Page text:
Doctors are reimbursed for their services separately under the Medicare Part B physician fee schedule. When surgically performing a cardiac ablation with and without a concomitant open-heart procedure, surgeons must select the appropriate Current Procedural Terminology, or CPT, codes to receive payment. These billing codes identify the procedure or procedures performed and are relied upon to determine third-party payor amounts. In terms of physician reimbursement for surgical ablation procedures, on January 1, 2007 several new CPT codes for sole-therapy surgical ablation procedures were published by the American Medical Association, or AMA, in the CPT coding book for 2007. Surgeons have the choice of five different CPT codes for sole-therapy ablation procedures depending on the extent of the procedure and ablation performed. Effective January 1, 2008 three new CPT codes were introduced for cardiac ablation when performed concomitantly. The 2008 codes are “add-on” codes and will allow the physician to obtain full reimbursement for the ablation procedure and the primary procedure.

Currently, we believe that the AF treatment reimbursement rates are adequate for hospitals to cover the use of our Isolator system and other products. In 2008, Medicare’s national average payments to hospitals, as published in the Inpatient Prospective Payment System (IPPS) final rule for an open-heart procedure, with or without cardiac ablation, ranged between approximately $18,250 to $45,500. This range was influenced by the patient’s severity of illness, the type of open-heart procedure being performed, the geographic region, actual coding practices of the facility and the type of facility. The cost of AF treatment performed during open-heart surgical procedures is not reimbursed separately by the Medicare program. For example, reimbursement for open-heart surgical procedures include supplies, such as an ablation device, but excludes doctor’s fees for these

 

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procedures, which payors remit to doctors in addition to the amounts paid to hospitals. Medicare’s national average facility payment for a stand-alone cardiac ablation procedure, as published in the 2008 IPPS final rule, ranged between approximately $23,400 and $33,000. Actual facility reimbursement was influenced by the patient’s severity of illness, geographic region, actual coding practices at the facility and the type of facility.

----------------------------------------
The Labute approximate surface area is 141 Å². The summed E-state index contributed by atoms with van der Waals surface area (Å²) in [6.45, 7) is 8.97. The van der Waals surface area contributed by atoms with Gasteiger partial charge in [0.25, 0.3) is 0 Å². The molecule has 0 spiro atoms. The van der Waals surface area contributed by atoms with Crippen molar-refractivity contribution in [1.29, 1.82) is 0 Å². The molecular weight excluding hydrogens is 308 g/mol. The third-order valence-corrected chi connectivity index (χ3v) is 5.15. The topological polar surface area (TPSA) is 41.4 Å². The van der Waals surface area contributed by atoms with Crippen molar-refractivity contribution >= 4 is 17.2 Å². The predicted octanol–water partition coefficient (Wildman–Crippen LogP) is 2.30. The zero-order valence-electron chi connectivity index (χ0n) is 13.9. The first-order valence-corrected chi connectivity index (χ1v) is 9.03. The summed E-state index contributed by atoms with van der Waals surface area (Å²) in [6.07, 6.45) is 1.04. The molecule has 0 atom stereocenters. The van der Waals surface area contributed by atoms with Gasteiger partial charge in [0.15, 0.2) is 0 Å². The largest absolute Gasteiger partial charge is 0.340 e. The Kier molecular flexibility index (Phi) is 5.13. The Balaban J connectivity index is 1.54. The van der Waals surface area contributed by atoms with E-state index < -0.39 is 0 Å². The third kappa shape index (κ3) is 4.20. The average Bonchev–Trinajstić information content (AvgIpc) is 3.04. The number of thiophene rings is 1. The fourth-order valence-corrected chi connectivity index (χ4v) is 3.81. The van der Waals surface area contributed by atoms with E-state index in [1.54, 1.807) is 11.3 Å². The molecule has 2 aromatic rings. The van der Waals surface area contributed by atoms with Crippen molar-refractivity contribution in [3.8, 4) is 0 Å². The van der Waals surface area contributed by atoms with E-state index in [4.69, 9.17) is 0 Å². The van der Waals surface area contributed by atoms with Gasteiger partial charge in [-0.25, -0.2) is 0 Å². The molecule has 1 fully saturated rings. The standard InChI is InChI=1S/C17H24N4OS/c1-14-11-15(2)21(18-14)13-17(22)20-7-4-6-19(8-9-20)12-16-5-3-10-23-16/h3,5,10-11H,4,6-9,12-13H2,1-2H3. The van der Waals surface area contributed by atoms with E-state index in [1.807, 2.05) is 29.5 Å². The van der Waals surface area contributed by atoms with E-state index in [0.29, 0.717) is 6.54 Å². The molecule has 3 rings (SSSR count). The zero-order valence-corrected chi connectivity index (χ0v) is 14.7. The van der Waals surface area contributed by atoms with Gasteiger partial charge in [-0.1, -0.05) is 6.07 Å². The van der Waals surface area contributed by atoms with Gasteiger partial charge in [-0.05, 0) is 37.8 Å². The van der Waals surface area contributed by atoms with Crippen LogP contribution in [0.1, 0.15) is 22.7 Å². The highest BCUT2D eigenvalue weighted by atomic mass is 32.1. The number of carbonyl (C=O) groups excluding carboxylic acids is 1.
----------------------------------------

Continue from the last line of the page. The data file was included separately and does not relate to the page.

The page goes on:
In addition to the Medicare program, many private payors look to CMS policies as a guideline in setting their coverage policies and payment amounts. The current coverage policies of these private payors may differ from the Medicare program, and payment rates may be higher, lower, or the same as the Medicare program. If CMS or other agencies decrease or limit reimbursement payments to doctors and hospitals, this may negatively impact our business. Additionally, some private payors do not follow the Medicare guidelines and those payors may reimburse only a portion of the cost of cardiac ablation, or not at all.

The FDA generally does not regulate the practice of medicine. Doctors may use our Isolator system and other products in circumstances where they deem it medically appropriate, such as for the treatment of AF, even though the FDA has not approved or cleared our products for that indication. In these circumstances, some government or private payors, including some Medicare carriers, may make coverage and payment determinations on a case-by-case basis. Additionally, some government or private payors may deem the treatment of AF using our products for indications not approved or cleared by the FDA to be experimental or not medically necessary and, as such, may not provide coverage or payment.

Acquisitions

On August 8, 2007 we acquired the Frigitronics CCS-200 product line for use in cardiovascular cryosurgery and certain related assets from Cooper Surgical, Inc. for an aggregate purchase price of $3.7 million. The acquired product line includes the Frigitronics CCS-200 console, which is currently used in combination with a variety of reusable cardiac ablation probes. Prior to the acquisition, we were a worldwide distributor of the product line. At closing, we paid $3.3 million, and issued an unsecured note for $0.4 million, which was paid in full in January of 2008. Prior to the acquisition, we were a distributor of the acquired product line.